Creating a simple level blockout

Bounce lighting

The big limitation of Maya’s default lights is the fact that they don’t bounce light around. I’m going to fix that by creating some new lights that will fake that light bouncing.

Not every light should cast shadows – too many shadow-casting lights ends up looking fakey.

I’m starting here with a point light. I want a light that affects a smaller area of the scene, the opposite of my directional light.

For bounce lights, I want to blend between the color of my main light, and the color of the surface the light is bouncing off of.

However, I won’t turn on shadows. Too many shadow-casting lights usually looks bad. It’s also a dead giveaway to the viewer that they are seeing some kind of CGI.

Decay Rate / Fall-off

But by default, my point light is affecting my entire room. I mentioned that I specifically wanted something that was a bit more precise. We can get that precision by enabling decay rate (aka fall-off).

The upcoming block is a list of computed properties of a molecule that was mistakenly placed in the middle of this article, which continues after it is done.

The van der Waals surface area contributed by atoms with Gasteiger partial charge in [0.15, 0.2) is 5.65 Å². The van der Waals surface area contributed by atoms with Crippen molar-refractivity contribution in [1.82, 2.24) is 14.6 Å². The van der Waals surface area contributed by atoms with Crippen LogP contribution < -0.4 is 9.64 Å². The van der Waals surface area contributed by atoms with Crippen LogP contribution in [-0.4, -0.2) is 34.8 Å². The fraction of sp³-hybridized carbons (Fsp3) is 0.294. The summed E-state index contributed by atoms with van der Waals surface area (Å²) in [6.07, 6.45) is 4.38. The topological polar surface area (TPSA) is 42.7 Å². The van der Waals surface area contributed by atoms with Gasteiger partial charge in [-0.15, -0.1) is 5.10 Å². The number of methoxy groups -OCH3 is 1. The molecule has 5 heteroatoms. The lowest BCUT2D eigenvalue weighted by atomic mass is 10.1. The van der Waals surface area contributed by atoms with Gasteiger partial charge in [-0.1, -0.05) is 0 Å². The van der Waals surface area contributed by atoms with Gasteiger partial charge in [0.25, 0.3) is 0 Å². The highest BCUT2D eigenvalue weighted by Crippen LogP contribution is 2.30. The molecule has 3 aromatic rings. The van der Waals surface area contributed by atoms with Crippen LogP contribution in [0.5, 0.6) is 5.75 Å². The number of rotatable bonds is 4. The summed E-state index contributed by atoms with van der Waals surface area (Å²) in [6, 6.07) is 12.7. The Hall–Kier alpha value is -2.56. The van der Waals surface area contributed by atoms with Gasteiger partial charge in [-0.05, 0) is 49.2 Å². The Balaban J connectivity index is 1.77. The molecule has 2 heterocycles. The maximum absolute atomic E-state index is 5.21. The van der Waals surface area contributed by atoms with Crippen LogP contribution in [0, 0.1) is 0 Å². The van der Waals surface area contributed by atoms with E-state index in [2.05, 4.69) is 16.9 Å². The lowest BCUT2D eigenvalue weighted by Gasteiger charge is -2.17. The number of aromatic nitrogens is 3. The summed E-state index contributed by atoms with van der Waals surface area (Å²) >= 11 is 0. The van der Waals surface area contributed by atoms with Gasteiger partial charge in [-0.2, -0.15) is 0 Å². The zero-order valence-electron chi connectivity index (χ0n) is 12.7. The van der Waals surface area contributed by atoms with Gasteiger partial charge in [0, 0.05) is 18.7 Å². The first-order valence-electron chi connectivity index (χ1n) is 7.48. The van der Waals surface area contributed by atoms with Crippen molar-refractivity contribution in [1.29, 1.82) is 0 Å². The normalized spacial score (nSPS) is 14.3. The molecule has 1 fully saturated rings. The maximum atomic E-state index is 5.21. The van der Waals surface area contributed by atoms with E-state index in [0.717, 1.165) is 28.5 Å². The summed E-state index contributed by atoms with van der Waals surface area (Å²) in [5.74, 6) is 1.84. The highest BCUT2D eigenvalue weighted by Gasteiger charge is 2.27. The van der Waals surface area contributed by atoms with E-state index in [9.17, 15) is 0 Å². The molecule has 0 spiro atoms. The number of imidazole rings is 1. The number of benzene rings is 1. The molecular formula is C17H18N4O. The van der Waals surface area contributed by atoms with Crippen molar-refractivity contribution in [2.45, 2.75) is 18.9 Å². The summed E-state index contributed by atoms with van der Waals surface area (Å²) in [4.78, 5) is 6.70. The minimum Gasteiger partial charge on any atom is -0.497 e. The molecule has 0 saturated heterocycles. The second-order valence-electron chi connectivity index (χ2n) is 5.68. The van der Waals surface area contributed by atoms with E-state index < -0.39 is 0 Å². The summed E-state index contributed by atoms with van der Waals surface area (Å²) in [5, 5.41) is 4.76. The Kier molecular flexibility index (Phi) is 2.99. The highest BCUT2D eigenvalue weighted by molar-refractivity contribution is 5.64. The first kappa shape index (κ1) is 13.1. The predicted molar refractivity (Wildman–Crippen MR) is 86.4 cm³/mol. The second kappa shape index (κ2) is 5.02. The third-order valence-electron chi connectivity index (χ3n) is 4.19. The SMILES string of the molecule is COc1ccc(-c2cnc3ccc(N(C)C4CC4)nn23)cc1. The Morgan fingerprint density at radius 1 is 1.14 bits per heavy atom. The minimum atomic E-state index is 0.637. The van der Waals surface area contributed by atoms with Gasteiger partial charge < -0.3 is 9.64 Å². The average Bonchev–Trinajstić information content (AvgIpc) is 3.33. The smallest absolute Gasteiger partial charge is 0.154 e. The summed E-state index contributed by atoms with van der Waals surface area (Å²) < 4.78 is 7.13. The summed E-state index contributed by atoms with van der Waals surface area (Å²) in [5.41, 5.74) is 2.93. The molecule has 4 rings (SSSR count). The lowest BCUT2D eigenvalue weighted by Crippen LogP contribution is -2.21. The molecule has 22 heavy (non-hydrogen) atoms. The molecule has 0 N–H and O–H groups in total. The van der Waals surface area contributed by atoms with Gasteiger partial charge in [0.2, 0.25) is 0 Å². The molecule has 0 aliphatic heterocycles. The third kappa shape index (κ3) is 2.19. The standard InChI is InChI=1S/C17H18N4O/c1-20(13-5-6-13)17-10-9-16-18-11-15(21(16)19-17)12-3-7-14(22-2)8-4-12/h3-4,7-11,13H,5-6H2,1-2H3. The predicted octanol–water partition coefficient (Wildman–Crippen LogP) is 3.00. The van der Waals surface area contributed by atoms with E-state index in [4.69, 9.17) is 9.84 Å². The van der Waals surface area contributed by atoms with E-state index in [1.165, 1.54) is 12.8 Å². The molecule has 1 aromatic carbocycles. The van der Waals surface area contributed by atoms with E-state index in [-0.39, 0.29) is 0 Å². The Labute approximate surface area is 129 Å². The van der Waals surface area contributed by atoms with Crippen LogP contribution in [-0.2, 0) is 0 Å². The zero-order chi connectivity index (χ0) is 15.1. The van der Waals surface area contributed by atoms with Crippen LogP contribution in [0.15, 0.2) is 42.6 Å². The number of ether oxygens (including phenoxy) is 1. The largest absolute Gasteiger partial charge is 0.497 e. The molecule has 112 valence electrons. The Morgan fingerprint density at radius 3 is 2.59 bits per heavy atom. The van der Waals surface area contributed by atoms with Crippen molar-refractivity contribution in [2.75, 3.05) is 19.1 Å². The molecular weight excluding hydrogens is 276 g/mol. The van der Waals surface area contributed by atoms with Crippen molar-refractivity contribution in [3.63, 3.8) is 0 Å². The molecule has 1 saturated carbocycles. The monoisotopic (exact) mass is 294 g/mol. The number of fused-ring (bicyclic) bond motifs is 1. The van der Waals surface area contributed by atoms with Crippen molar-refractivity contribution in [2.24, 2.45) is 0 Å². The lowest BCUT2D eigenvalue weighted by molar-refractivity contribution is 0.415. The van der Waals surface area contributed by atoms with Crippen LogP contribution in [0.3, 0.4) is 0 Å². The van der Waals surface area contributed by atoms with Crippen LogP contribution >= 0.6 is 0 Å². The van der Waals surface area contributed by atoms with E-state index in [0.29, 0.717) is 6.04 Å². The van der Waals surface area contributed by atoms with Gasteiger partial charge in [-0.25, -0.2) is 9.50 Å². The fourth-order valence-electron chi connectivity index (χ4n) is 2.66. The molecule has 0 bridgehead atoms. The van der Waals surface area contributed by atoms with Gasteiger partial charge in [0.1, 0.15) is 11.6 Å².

The decay rate setting mimics the inverse-square rule of light intensity. That means that with linear decay turned on, my light will get dimmer and dimmer the further away from it we are.

This is good news, I don’t want my bounce light bouncing everywhere. I’ll set my decay rate to  linear, which is the default decay setting.
Creating a simple level blockout

Duplication

If there’s one thing computers are good at, it’s duplication. Duplication is also a quick, low-effort command that lets me add detail to a scene quickly.

I want to create a few more of these bounce lights. In this case, it was easiest to place my bounce lights from the top view, where I can see the pools of light cast from my directional light.

I simply duplicate my original point light several times and reposition to create my additional bounces.
Creating a simple level blockout

After I’ve placed all the bounce lights, I end up with this:
Creating a simple level blockout

If you look closely at the previous image, you can see that I didn’t place a bounce light over every pool of light. I don’t want to wash out my scene – the key to good lighting is the contrast between light areas and dark areas.

For reference, here is the image before bounce lights: